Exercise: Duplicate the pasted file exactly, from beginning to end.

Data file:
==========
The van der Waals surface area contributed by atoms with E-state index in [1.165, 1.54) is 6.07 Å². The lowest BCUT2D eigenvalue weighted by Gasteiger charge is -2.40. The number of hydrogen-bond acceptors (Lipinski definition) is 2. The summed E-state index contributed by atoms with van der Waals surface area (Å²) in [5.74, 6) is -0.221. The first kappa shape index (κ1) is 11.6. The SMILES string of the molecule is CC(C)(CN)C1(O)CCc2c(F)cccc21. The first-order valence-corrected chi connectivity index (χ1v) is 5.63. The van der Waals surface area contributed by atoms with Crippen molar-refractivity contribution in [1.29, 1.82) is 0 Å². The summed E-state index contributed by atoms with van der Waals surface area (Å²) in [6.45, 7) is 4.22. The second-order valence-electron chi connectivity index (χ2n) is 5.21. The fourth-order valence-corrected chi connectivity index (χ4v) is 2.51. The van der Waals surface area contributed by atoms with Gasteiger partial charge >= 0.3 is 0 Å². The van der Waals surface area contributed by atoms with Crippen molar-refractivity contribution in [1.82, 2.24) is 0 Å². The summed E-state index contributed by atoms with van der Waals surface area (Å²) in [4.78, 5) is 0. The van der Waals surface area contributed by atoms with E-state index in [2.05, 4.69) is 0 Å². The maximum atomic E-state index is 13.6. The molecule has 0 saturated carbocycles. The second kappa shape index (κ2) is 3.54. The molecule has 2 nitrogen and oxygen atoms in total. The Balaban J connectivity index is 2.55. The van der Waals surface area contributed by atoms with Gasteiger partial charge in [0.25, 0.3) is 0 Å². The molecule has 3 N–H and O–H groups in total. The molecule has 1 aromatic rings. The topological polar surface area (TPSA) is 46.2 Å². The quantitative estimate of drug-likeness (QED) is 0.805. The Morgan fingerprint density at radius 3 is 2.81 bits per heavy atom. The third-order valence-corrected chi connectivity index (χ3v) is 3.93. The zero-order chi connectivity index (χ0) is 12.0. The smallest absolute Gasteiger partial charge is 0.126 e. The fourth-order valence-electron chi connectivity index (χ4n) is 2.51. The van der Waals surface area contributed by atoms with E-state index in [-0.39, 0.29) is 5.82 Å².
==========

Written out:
The van der Waals surface area contributed by atoms with E-state index in [1.165, 1.54) is 6.07 Å². The lowest BCUT2D eigenvalue weighted by Gasteiger charge is -2.40. The number of hydrogen-bond acceptors (Lipinski definition) is 2. The summed E-state index contributed by atoms with van der Waals surface area (Å²) in [5.74, 6) is -0.221. The first kappa shape index (κ1) is 11.6. The SMILES string of the molecule is CC(C)(CN)C1(O)CCc2c(F)cccc21. The first-order valence-corrected chi connectivity index (χ1v) is 5.63. The van der Waals surface area contributed by atoms with Crippen molar-refractivity contribution in [1.29, 1.82) is 0 Å². The summed E-state index contributed by atoms with van der Waals surface area (Å²) in [6.45, 7) is 4.22. The second-order valence-electron chi connectivity index (χ2n) is 5.21. The fourth-order valence-corrected chi connectivity index (χ4v) is 2.51. The van der Waals surface area contributed by atoms with Gasteiger partial charge >= 0.3 is 0 Å². The van der Waals surface area contributed by atoms with Crippen molar-refractivity contribution in [1.82, 2.24) is 0 Å². The summed E-state index contributed by atoms with van der Waals surface area (Å²) in [4.78, 5) is 0. The van der Waals surface area contributed by atoms with E-state index in [2.05, 4.69) is 0 Å². The maximum atomic E-state index is 13.6. The molecule has 0 saturated carbocycles. The second kappa shape index (κ2) is 3.54. The molecule has 2 nitrogen and oxygen atoms in total. The Balaban J connectivity index is 2.55. The van der Waals surface area contributed by atoms with Gasteiger partial charge in [0.25, 0.3) is 0 Å². The molecule has 3 N–H and O–H groups in total. The molecule has 1 aromatic rings. The topological polar surface area (TPSA) is 46.2 Å². The quantitative estimate of drug-likeness (QED) is 0.805. The Morgan fingerprint density at radius 3 is 2.81 bits per heavy atom. The third-order valence-corrected chi connectivity index (χ3v) is 3.93. The zero-order chi connectivity index (χ0) is 12.0. The smallest absolute Gasteiger partial charge is 0.126 e. The fourth-order valence-electron chi connectivity index (χ4n) is 2.51. The van der Waals surface area contributed by atoms with E-state index in [-0.39, 0.29) is 5.82 Å².